Q&A with Carly Fiorina, former Hewlett-Packard CEO

Former+Hewlett-Packard+CEO+and+Repiblican+Presidential+Candidate+Carly+Fiorina+speaks+to+the+Vanderbilt+Hustler+before+the+Chancellor%27s+Lecture+Series+on+Tuesday%2C+February+20%2C+2018.+%28Photo+by+Claire+Barnett%29
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Q&A with Carly Fiorina, former Hewlett-Packard CEO

Former Hewlett-Packard CEO and Repiblican Presidential Candidate Carly Fiorina speaks to the Vanderbilt Hustler before the Chancellor's Lecture Series on Tuesday, February 20, 2018. (Photo by Claire Barnett)

Former Hewlett-Packard CEO and Repiblican Presidential Candidate Carly Fiorina speaks to the Vanderbilt Hustler before the Chancellor's Lecture Series on Tuesday, February 20, 2018. (Photo by Claire Barnett)

Claire Barnett

Former Hewlett-Packard CEO and Repiblican Presidential Candidate Carly Fiorina speaks to the Vanderbilt Hustler before the Chancellor's Lecture Series on Tuesday, February 20, 2018. (Photo by Claire Barnett)

Claire Barnett

Claire Barnett

Former Hewlett-Packard CEO and Repiblican Presidential Candidate Carly Fiorina speaks to the Vanderbilt Hustler before the Chancellor's Lecture Series on Tuesday, February 20, 2018. (Photo by Claire Barnett)

On Feb. 20, Carly Fiorina joined Chancellor Nicholas Zeppos and visiting professor of political science Jon Meacham for a conversation centered around leadership, entitled “Redefining Leadership: Crafting Civic Virtues in America.” Fiorina is primarily known for her tenure as CEO of Hewlett Packard from 1999-2005, where she was the first female CEO of a Fortune 50 company and oversaw what was at the time the largest technology merger in history. She later went on to run for the 2016 Republican presidential nomination and, after suspending her own campaign, served as Ted Cruz’s running mate for a week before he too suspended his run. In recent years, she has used her experience to train other leaders through the Unlocking Potential Foundation, of which she is chairman. The Hustler had the opportunity to sit down with Ms. Fiorina prior to her talk at the university.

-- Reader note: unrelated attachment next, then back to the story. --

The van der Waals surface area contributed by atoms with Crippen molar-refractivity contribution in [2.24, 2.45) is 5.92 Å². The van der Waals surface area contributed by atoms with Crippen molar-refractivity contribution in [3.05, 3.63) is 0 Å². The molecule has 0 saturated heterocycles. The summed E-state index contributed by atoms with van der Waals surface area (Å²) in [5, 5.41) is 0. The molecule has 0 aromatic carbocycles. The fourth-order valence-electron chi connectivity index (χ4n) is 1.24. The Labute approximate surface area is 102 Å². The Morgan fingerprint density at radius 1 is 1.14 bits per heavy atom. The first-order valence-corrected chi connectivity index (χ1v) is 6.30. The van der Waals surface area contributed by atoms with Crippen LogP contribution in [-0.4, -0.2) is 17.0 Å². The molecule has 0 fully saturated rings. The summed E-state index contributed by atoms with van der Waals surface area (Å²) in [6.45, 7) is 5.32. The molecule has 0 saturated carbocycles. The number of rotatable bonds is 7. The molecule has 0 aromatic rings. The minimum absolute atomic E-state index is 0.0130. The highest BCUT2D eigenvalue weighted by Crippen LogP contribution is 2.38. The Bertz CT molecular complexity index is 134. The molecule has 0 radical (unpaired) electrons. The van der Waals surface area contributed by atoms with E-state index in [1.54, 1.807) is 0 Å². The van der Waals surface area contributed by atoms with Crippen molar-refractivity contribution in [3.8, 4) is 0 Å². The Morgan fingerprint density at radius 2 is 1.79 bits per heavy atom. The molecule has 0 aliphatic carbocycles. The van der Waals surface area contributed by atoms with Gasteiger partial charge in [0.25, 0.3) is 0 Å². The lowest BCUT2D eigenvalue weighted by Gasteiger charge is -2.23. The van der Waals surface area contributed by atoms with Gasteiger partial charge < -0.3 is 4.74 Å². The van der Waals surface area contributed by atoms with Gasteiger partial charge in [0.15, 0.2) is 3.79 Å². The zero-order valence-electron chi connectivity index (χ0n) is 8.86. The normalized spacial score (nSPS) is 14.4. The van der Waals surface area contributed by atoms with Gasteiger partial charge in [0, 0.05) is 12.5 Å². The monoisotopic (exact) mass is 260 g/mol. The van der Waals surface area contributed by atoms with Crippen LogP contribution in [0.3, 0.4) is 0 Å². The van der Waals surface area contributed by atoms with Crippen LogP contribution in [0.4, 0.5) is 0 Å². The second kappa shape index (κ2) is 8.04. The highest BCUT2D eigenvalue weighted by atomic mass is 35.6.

VH: You have had experience in for profit, the public sector and now nonprofits– what have you learned across all three?

CF: One big takeaway is that people are people, wherever you find them, and so the challenges of problem solving and the challenges of leadership are always the same. The context is different. So the context of government is different of the context of a nonprofit is different than the context of a big technology company, but people are the same. The fundamentals of how you collaborate with people, especially those that are different than you are, are always the same. Effective collaboration always takes humility and empathy, whether it’s the public sector, the private sector, nonprofit or for profit. Another big takeaway is that bureaucracies are always a problem. In business they’re a problem, in government they’re a problem, because what bureaucracies are is a concentration of power, a process intensive organization that gets focused on self preservation, as opposed to problem solving. And I guess the final big takeaway I would say, as it relates to problem solving, which is the purpose of leadership. In the end, the people closest to the problem understand best how to solve it.

VH: I’d love to hear more about what you thought during your campaign about bringing your outsider perspective both as a businesswoman and as a woman on a stage of fifteen men. What was that experience like?

CF: In a way, I think me being on the debate stage with fifteen men was less a new experience for me and more a new experience for them, because I’ve spent virtually all of my career around mostly men and competing with mostly men. So being on a stage with mostly men and having to get my point across when that is sometimes difficult because they’re doing all the talking, that wasn’t new. I think it was new for them. I ran, because I think ours was intended to be a citizen government, and I think we have way too many professional politicians and I think politics has become a game of winning instead of about problem solving and leadership. I also ran because I think, while business and government are different, there are things about business that government could learn from. For example, business focuses on results. There isn’t much focus on results in politics, other than winning. It’s about words, it’s about speeches, it’s about votes, it’s about raising money, but it’s not all that often about what results are we producing and what can be sustained over time. Finally, I know a lot about big bureaucracies and I think if we’re ever going to tame Washington, it will be by actually tackling the bureaucracy of Washington. And that’s not a partisan comment, because Republicans and Democrats alike have been captured by, stymied by and ultimately defeated by the bureaucracy of Washington.

VH: Do your experiences as a woman breaking glass ceilings impact the way that you reach other community leaders through your foundation and through your work? Do you draw on that experience regularly?